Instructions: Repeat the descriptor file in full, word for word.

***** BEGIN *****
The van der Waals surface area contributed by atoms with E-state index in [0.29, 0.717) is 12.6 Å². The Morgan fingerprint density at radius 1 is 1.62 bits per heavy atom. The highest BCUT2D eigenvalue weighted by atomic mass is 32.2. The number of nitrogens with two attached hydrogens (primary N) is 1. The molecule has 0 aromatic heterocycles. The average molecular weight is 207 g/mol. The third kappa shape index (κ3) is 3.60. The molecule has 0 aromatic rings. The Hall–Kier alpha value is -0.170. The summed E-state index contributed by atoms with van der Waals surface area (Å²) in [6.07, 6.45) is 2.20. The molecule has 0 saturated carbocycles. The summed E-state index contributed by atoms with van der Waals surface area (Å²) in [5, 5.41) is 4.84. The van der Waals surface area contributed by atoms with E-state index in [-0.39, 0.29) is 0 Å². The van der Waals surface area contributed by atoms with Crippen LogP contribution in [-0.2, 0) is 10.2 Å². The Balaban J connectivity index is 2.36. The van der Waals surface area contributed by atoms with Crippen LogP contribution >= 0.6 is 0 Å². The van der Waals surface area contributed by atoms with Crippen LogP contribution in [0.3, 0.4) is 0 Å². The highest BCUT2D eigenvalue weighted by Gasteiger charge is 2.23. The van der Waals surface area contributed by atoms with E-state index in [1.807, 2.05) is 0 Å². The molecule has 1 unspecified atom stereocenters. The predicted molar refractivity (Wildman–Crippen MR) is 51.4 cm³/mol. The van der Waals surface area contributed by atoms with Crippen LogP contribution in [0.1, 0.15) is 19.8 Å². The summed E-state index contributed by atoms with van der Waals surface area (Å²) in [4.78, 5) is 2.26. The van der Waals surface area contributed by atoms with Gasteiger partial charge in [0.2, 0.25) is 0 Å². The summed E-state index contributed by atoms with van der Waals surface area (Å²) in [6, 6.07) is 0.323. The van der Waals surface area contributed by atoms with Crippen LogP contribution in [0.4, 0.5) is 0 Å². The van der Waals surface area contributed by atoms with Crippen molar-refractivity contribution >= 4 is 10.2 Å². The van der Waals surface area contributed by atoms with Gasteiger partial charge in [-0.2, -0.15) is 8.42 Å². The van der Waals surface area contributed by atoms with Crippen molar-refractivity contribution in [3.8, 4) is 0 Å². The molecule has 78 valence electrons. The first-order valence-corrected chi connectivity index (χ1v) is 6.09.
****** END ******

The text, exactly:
The van der Waals surface area contributed by atoms with E-state index in [0.29, 0.717) is 12.6 Å². The Morgan fingerprint density at radius 1 is 1.62 bits per heavy atom. The highest BCUT2D eigenvalue weighted by atomic mass is 32.2. The number of nitrogens with two attached hydrogens (primary N) is 1. The molecule has 0 aromatic heterocycles. The average molecular weight is 207 g/mol. The third kappa shape index (κ3) is 3.60. The molecule has 0 aromatic rings. The Hall–Kier alpha value is -0.170. The summed E-state index contributed by atoms with van der Waals surface area (Å²) in [6.07, 6.45) is 2.20. The molecule has 0 saturated carbocycles. The summed E-state index contributed by atoms with van der Waals surface area (Å²) in [5, 5.41) is 4.84. The van der Waals surface area contributed by atoms with E-state index in [-0.39, 0.29) is 0 Å². The van der Waals surface area contributed by atoms with Crippen LogP contribution in [-0.2, 0) is 10.2 Å². The Balaban J connectivity index is 2.36. The van der Waals surface area contributed by atoms with Crippen LogP contribution >= 0.6 is 0 Å². The van der Waals surface area contributed by atoms with Crippen LogP contribution in [0.3, 0.4) is 0 Å². The highest BCUT2D eigenvalue weighted by Gasteiger charge is 2.23. The van der Waals surface area contributed by atoms with E-state index in [1.807, 2.05) is 0 Å². The molecule has 1 unspecified atom stereocenters. The predicted molar refractivity (Wildman–Crippen MR) is 51.4 cm³/mol. The van der Waals surface area contributed by atoms with Crippen LogP contribution in [0.1, 0.15) is 19.8 Å². The summed E-state index contributed by atoms with van der Waals surface area (Å²) in [4.78, 5) is 2.26. The van der Waals surface area contributed by atoms with Gasteiger partial charge in [0.2, 0.25) is 0 Å². The summed E-state index contributed by atoms with van der Waals surface area (Å²) in [6, 6.07) is 0.323. The van der Waals surface area contributed by atoms with Crippen LogP contribution in [0.4, 0.5) is 0 Å². The van der Waals surface area contributed by atoms with Crippen molar-refractivity contribution >= 4 is 10.2 Å². The van der Waals surface area contributed by atoms with Gasteiger partial charge in [-0.2, -0.15) is 8.42 Å². The van der Waals surface area contributed by atoms with Crippen molar-refractivity contribution in [3.8, 4) is 0 Å². The molecule has 78 valence electrons. The first-order valence-corrected chi connectivity index (χ1v) is 6.09.